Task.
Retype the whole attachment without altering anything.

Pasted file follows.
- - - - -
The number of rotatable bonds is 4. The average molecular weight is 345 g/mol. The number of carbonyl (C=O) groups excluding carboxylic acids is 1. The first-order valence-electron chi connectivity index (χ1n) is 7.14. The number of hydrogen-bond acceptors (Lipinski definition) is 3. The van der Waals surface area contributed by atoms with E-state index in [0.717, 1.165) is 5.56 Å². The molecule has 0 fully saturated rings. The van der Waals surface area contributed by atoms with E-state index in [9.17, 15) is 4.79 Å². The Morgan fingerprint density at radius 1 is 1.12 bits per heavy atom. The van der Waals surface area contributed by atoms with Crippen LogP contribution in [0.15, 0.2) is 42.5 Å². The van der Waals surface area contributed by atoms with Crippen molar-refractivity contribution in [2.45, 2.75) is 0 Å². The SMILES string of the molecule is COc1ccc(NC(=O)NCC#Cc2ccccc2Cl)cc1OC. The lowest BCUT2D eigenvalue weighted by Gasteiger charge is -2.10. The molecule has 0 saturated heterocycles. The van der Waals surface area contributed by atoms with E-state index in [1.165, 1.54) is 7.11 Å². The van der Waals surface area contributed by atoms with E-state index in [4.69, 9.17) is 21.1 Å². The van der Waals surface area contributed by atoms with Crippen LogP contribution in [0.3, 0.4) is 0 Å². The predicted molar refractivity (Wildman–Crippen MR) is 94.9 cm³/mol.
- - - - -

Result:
The number of rotatable bonds is 4. The average molecular weight is 345 g/mol. The number of carbonyl (C=O) groups excluding carboxylic acids is 1. The first-order valence-electron chi connectivity index (χ1n) is 7.14. The number of hydrogen-bond acceptors (Lipinski definition) is 3. The van der Waals surface area contributed by atoms with E-state index in [0.717, 1.165) is 5.56 Å². The molecule has 0 fully saturated rings. The van der Waals surface area contributed by atoms with E-state index in [9.17, 15) is 4.79 Å². The Morgan fingerprint density at radius 1 is 1.12 bits per heavy atom. The van der Waals surface area contributed by atoms with Crippen LogP contribution in [0.15, 0.2) is 42.5 Å². The van der Waals surface area contributed by atoms with Crippen molar-refractivity contribution in [2.45, 2.75) is 0 Å². The SMILES string of the molecule is COc1ccc(NC(=O)NCC#Cc2ccccc2Cl)cc1OC. The lowest BCUT2D eigenvalue weighted by Gasteiger charge is -2.10. The molecule has 0 saturated heterocycles. The van der Waals surface area contributed by atoms with E-state index in [1.165, 1.54) is 7.11 Å². The van der Waals surface area contributed by atoms with E-state index in [4.69, 9.17) is 21.1 Å². The van der Waals surface area contributed by atoms with Crippen LogP contribution in [0.3, 0.4) is 0 Å². The predicted molar refractivity (Wildman–Crippen MR) is 94.9 cm³/mol.